“We don’t need to build a force only for mass maneuvering war, but for what we call war between wars where the enemy is less visible, less likely to engage us directly, yet lethally equipped with advanced anti-tank missiles,” Olansky said. “This means our future force must be flexible to transition rapidly to different warfare scenarios. It means we need more precise tank rounds and the ability to respond in real time to targeting data coming from various sources.”
Col. Nadav Lotan, commander of the IDF’s 7th Armored Brigade, said new capabilities provided by specialty mortar platoons extend the battalion’s operational envelope.
“Mortars will be able to reach ranges that the tank doesn’t have. It’s a significant boost in operational effectiveness,” Lotan said during a recent interview in the Golan Heights.
Plans call for equipping the Armored Corps’ organic mortar forces with infantry-operated Keshet, an M113-based 120mm recoil mortar system by Elbit Systems.
Riftin is evaluating upgraded infantry maneuvers with Humvee-mounted ELM-2106 Windshield tactical radars, the IDF’s choice over the US AN/TPQ-48. Radar producer Elta Systems, a subsidiary of state-owned Israel Aerospace Industries, is expected to deliver demonstration radars by summer, and Riftin’s Artillery Corps is forming teams to operate the system alongside Keshet against rocket and mortar threats.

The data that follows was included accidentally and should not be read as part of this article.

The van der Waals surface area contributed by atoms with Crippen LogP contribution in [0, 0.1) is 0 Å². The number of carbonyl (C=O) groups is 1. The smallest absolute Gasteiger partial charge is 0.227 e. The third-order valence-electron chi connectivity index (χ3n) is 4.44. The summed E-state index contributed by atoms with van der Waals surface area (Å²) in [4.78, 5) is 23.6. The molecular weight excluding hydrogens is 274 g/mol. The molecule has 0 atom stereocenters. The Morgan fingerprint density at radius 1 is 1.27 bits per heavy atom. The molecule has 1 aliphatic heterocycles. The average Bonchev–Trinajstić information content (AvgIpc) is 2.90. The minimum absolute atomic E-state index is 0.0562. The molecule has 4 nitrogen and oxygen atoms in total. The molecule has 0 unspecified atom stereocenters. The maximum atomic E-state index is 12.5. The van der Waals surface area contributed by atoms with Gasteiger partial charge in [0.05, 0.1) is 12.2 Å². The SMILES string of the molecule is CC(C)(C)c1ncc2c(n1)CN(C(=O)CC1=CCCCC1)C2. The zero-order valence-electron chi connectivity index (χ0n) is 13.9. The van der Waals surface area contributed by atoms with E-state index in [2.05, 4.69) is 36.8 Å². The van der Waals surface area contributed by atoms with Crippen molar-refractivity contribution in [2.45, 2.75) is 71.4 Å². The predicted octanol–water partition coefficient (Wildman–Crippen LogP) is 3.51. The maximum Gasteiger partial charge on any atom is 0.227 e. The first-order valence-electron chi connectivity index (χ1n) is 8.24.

Good-Enough Precision Rockets
The Artillery Corps has designated a new precision rocket by state-owned Israel Military Industries (IMI) as its weapon of choice for bridging immediate needs with future plans for standoff strike.
Known here as Romach, the rockets are designed to strike within 5 meters of targets some 35 kilometers away. Once fully deployed, Romach will offer an accurate alternative to unguided rockets and artillery shells whose use — while legal under international law — is increasingly ill-suited for urban war.
Launched from a standard multiple launch rocket system (MLRS), Riftin hailed Romach as “an excellent, pragmatic solution” to shift from so-called statistic weaponry, which constitutes 95 percent of his force and is much more prone to inflicting collateral damage.
“Our need to operate in built-up areas demands across-the-board shift from statistic weaponry toward a new inventory based on precision,” Riftin said. “But since the best precision weaponry is very expensive, we need to go with cost-effective capabilities that may not be the best, but are good enough.”
Multiyear plans call for mass procure-ment of the IMI-developed system. The firm is working on supplying some 1,000 rockets to support deployment of the IDF’s first Romach battery in November.
Riftin said his organization is crafting the operational concept for Romach operations following its successful conclusion of rigorous field tests.
“It’s proven itself in terms of precision,” he said. “The range is a little shorter than we would have liked, but it still fires more or less to the boundaries of a division. And since it uses a common MLRS launcher, we don’t need to change platforms or people. The only thing we’re changing is the certification process.”
He said Romach meets parallel requirements to provide fire support for maneuvering forces and for accurate targeting of two-story structures in urban, anti-terror operations. “It’s the ideal ‘good enough’ option that allows us to straddle both worlds at a reasonable cost.” ■